On the surface Christianity is about giving back to others and being a good person. That is what you're taught when you're a Christian child. However, when you dig deeper into the religion you realize that it is more about following orders rather than being a good person. A few examples that showcase this is the fact that you can only get into heaven by accepting Jesus as your savior. Even if your were a good person and amended your wrongdoings, you'll be denied heaven because of lack of praise and worship. The bible says follow God's will and not to question him. That all means you must blindly follow God and obey his every will. The strongest piece of evidence is the story of the man who was tested by God. To test the man's faith God told him to kill his son. The man was about to do it then God stopped him and congratulated him for being loyal. His attempted murder was commended simply because even if a man was willing to kill their own child, as long as he follows God it's okay.
Simply put - if you aren't a Christian but you are a good person = going to Hell.
Simply put - if you are a Christian but you aren't a good person = going to Heaven.
This takes the stance of Bad over Good (as long as you're Christian, at any rate). Christianity does encourage people to be both; I'll admit, but still bad over good.
God is in Christianity. Being a Christian means accepting God and Jesus (who are kind of the same guy). Accepting God means obeying him and following the Bible. The Bible says to obey God absolutely.
Thus, obeying God over being a good person.
These people who said they are True Christians say they obey every piece of the bible, no questions ask. And, since the bible teachings are outdated, what was good back then might not be good today. So, if you choose to be good in today's terms you can be violating your Christianity.
We know about so many religions today, and in today's terms, it is good to respect the ideals and lifestyle of another religion, but yet Christians still obey their orders to convert others and damned the non-believers to Hell.
Christianity basically states that your deeds and works do not matter at all, that being a GOOD PERSON doesn't matter at all. All that matters is that you fall down and worship "god" and believe in "Jesus" and his "sacrifice". This, according to Christians, is what gets you an eternal reward, and everyone else (no matter how good of a person) deserves eternal torment.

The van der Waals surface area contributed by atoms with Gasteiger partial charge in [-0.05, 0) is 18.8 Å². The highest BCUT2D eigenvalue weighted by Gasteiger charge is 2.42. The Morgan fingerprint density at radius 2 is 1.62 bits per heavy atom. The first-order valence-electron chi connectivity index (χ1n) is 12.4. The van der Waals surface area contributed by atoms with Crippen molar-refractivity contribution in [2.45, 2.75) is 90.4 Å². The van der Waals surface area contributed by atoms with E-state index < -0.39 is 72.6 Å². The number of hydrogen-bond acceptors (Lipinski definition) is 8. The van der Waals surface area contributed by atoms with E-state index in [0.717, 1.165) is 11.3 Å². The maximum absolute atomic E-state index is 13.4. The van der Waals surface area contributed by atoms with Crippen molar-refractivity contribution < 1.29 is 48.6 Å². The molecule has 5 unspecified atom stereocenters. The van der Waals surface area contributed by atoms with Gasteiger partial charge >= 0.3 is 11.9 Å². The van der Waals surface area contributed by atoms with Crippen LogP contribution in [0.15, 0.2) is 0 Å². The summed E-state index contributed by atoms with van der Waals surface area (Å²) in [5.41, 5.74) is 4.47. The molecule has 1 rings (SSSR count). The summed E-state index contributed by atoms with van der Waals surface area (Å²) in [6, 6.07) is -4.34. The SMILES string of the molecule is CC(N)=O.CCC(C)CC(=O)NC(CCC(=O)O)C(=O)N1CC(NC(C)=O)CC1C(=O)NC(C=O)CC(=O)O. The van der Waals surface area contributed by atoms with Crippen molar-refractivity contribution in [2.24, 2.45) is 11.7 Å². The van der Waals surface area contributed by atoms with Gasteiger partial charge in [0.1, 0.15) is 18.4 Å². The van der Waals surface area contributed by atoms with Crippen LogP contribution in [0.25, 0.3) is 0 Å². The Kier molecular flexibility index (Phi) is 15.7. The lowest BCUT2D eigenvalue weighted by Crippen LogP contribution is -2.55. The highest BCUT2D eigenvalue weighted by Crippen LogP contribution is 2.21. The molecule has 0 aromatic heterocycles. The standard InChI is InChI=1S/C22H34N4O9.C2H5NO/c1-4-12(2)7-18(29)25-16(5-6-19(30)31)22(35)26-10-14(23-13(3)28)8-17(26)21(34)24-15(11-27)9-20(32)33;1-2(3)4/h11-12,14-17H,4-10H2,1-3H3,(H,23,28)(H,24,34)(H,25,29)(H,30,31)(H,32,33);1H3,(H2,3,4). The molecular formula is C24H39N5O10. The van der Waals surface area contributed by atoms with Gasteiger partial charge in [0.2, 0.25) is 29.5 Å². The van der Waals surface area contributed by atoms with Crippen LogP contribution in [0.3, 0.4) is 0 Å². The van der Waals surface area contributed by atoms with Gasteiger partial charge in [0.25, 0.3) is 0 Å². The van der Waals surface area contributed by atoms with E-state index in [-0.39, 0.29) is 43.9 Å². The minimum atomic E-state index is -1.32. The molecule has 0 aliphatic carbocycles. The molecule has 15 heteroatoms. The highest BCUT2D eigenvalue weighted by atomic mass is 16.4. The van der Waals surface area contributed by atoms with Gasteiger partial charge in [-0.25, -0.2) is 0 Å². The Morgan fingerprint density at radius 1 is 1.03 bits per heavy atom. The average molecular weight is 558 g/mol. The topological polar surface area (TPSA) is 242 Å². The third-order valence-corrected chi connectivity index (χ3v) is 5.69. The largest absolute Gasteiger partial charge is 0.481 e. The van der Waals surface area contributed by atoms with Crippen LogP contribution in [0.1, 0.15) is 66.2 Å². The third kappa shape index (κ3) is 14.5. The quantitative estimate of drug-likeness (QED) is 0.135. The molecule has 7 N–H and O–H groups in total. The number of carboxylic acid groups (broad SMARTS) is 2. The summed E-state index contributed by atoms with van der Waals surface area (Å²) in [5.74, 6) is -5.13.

Frankly, it's a bit twisted.
Actually a lot of what it preaches doesn't have anything to do with being a good person. Catholics eat fish on fridays because the church decreed it. This has been going on for a pretty long time, and the reason they do it is for economical reasons. See a LONG time ago, when the church was small, a lot of its members were fisherman and the church wanted to give them more business. Nothing to do with any thing else. Oh and I know that this is sometimes done only during Ash Wednesday and Good Friday, and they do it THEN for abstinence purposes, but I'm referring to the people who do it EVERY Friday. Oh and the birth control thing? That is mainly to get the numbers up. The more children a woman accidentally has, the more little Catholics there are. The more little Catholics there are the more power the Church has. SO MUCH of what it preaches doesn't have anything to do with being a good person, it has to do with obedience and faith. Adam and Eve in the garden? OBEDIENCE. Abraham about to kill his own son Isaac? OBEDIENCE. Of course they call it faith, but it's all the same thing. They don't have people thinking for themselves. Everything is told to them. I remember when I was in Sunday School we played simon says and copied and memorized passages from our little books. It was ALL about obedience.
Most of the yes arguments seem to think that obedience to God is all that counts, and if you aren't obedient, thou shalt surely feel the smite of the LORD, but it isn't that simple. For instance, the Judgement. If it were as simple as "You believe, so Heaven. You don't, so no life for you," then there would be no need for such judgement. Christ Jesus, upon the teachings of which Christianity was founded, gives many good life and moral lessons to live by. It is clear that being a good person is important. While obedience is indeed important, once you begin to realize that God is the perfect being, the wisest, etc., they really seem to fall as one in the same. I would like to point out, also, that accepting Christ Jesus as LORD is not the same as obedience to God. You could accept Jesus, but not listen to the moral teachings of God, etc.